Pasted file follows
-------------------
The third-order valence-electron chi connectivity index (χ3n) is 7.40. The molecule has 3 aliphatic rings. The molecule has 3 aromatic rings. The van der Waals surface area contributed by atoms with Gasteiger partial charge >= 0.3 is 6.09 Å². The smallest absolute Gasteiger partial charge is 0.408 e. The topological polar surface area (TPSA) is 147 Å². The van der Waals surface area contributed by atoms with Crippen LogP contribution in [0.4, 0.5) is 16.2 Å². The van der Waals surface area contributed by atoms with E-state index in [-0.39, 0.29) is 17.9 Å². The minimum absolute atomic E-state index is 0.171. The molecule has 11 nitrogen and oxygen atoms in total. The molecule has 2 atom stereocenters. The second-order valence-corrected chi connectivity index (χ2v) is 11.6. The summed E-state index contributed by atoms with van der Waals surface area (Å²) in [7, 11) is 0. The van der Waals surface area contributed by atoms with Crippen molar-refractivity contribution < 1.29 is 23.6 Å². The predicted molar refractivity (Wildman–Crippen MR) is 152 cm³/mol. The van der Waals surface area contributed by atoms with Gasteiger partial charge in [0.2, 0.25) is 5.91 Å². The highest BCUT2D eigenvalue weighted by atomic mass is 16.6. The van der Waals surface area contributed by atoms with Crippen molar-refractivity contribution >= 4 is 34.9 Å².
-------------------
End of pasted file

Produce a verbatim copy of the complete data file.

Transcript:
The third-order valence-electron chi connectivity index (χ3n) is 7.40. The molecule has 3 aliphatic rings. The molecule has 3 aromatic rings. The van der Waals surface area contributed by atoms with Gasteiger partial charge >= 0.3 is 6.09 Å². The smallest absolute Gasteiger partial charge is 0.408 e. The topological polar surface area (TPSA) is 147 Å². The van der Waals surface area contributed by atoms with Crippen LogP contribution in [0.4, 0.5) is 16.2 Å². The van der Waals surface area contributed by atoms with E-state index in [-0.39, 0.29) is 17.9 Å². The minimum absolute atomic E-state index is 0.171. The molecule has 11 nitrogen and oxygen atoms in total. The molecule has 2 atom stereocenters. The second-order valence-corrected chi connectivity index (χ2v) is 11.6. The summed E-state index contributed by atoms with van der Waals surface area (Å²) in [7, 11) is 0. The van der Waals surface area contributed by atoms with Crippen molar-refractivity contribution < 1.29 is 23.6 Å². The predicted molar refractivity (Wildman–Crippen MR) is 152 cm³/mol. The van der Waals surface area contributed by atoms with Gasteiger partial charge in [0.2, 0.25) is 5.91 Å². The highest BCUT2D eigenvalue weighted by atomic mass is 16.6. The van der Waals surface area contributed by atoms with Crippen molar-refractivity contribution >= 4 is 34.9 Å².